The point is, there are trade-offs. You going out to dinner with the in-laws during the playoffs is what you’re willing to relinquish in exchange for the occasional romp in the sack. It’s a give-and-take scenario. And it lends itself to coaching, as well.

If Coach Romar spends sixty-percent of his time recruiting and only forty-percent of his time scripting plays, the result may be a talented ballclub that stubs its toe every now and then in a half-court set. On the flip side, if those numbers were to be reversed, we might have a talent-less squad that scratches and claws its way to a postseason berth every few years.

That said, we all know that talent wins out. It just does. You look at championship teams and none of them lack talent. Occasionally, you’ll see a VCU or a George Mason work its way deep into the NCAA Tournament, but we treat these programs as anomalies because of that lack of discernible talent.

Coach Romar relates to the young adults he brings into the Washington fold. Talk to him for five minutes and you’ll walk away a fan. He has something that even the best play-caller would kill for. He has charisma and that trusting nature about him. And on top of all that, he’s genuine. The man isn’t telling you these things as part of a sales pitch; he truly believes in his word. That authenticity is what keeps the players and their families buying into a program that was at rock bottom before Romar returned to lead his alma mater.

Firing Lorenzo Romar would set the Huskies back a number of years. The fact that the thought of termination is even entertained in conjunction with the man’s name is ludicrous. Face it: it won’t happen. The coach is here to stay.

Give him an extension, put a gold plate on his office door, write his name in stone. The Washington Huskies are Lorenzo Romar’s basketball team. For now and forever.

10 thoughts on “Why Lorenzo Romar Should Never Lose His Job”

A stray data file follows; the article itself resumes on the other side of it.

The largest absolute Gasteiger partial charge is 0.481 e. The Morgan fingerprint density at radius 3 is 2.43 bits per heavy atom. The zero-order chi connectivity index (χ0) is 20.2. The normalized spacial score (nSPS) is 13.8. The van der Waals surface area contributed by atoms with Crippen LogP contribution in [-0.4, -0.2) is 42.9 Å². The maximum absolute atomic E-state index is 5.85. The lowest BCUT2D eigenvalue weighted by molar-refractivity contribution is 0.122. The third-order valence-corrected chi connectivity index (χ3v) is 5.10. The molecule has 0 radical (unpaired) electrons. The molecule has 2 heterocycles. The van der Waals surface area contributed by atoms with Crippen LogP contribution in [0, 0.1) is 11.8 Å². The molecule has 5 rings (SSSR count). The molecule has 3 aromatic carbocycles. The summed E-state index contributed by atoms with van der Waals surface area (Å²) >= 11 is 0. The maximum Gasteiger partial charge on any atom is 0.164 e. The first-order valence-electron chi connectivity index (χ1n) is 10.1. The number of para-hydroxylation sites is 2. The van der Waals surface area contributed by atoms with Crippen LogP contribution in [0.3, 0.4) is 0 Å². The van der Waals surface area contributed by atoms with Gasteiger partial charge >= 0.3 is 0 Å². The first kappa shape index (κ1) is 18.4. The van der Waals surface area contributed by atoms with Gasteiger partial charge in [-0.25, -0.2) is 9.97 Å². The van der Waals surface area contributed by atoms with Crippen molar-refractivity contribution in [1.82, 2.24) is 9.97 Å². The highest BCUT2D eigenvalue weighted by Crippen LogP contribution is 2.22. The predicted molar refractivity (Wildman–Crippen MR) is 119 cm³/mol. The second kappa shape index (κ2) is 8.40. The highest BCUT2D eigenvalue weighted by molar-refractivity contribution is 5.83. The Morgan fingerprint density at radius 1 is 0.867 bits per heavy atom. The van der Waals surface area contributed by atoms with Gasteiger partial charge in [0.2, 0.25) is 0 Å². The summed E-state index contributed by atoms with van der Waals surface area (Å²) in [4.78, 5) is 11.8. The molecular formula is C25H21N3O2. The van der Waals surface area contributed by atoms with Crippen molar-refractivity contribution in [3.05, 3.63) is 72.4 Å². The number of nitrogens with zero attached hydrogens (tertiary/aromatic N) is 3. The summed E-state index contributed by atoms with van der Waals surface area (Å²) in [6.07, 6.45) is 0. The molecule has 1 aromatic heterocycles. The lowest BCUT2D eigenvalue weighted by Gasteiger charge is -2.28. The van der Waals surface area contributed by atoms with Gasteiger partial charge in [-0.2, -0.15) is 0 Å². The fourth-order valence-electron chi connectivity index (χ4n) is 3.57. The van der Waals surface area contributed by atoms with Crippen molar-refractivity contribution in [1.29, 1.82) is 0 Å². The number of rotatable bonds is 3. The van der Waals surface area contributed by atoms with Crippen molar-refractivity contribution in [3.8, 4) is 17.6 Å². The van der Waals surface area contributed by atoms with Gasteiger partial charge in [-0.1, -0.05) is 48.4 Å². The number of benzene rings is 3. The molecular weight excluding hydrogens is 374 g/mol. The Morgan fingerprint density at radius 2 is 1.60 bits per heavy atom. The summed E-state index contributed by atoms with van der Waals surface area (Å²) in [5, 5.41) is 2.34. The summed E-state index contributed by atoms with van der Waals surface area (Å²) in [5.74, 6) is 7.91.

1. Well said. Another thing I love about Lorenzo is that he’s such a good guy that every other coach (with the exception of Mark Few) loves him. He’s a guy that most coaches around the country know and root for (as long as it’s not against their team’s best interest).

    That, and he’s a snazzy dresser.

  2. I think his best attribute is he gets his guys to graduate and while he doesn’t get a lot of 5 star recruits, he is able to develop and grow these kids into young men and solid ball players and keep us competitive and entertaining year in and year out.

  3. I don’t know how you can say recruiting is his Number 1 strong point if we constantly miss out on those top recruits year in year out. Yes, he finds guys with potential that will contribute to the program for 4 years but I think until he gets past that sweet 16 we will continue to have trouble getting the top guys.
    Also, I’m trying to figure out how serious this article is about the whole weather issue. That was a joke right because I highly doubt its the sunshine that attracts players to UNC/Duke/Kentucky/Kansas etc. Rain is something you would use as an excuse for not getting a recruit because your school isn’t good enough.
    Alex, didn’t you write something about how losing should not be okay. Well how many years do we give Romar until just being good is no longer okay? I’m not a Romar hater at all, just wondering if he’s the one to take us to great.

  4. Think about how Lorenzo has developed his current Senior class. Justin Holiday was nothing when he got here, Venoy was an afterthought, and MBA, well, we all know about him. All three of then graduated with great careers. He can turn ordinary players into great ones.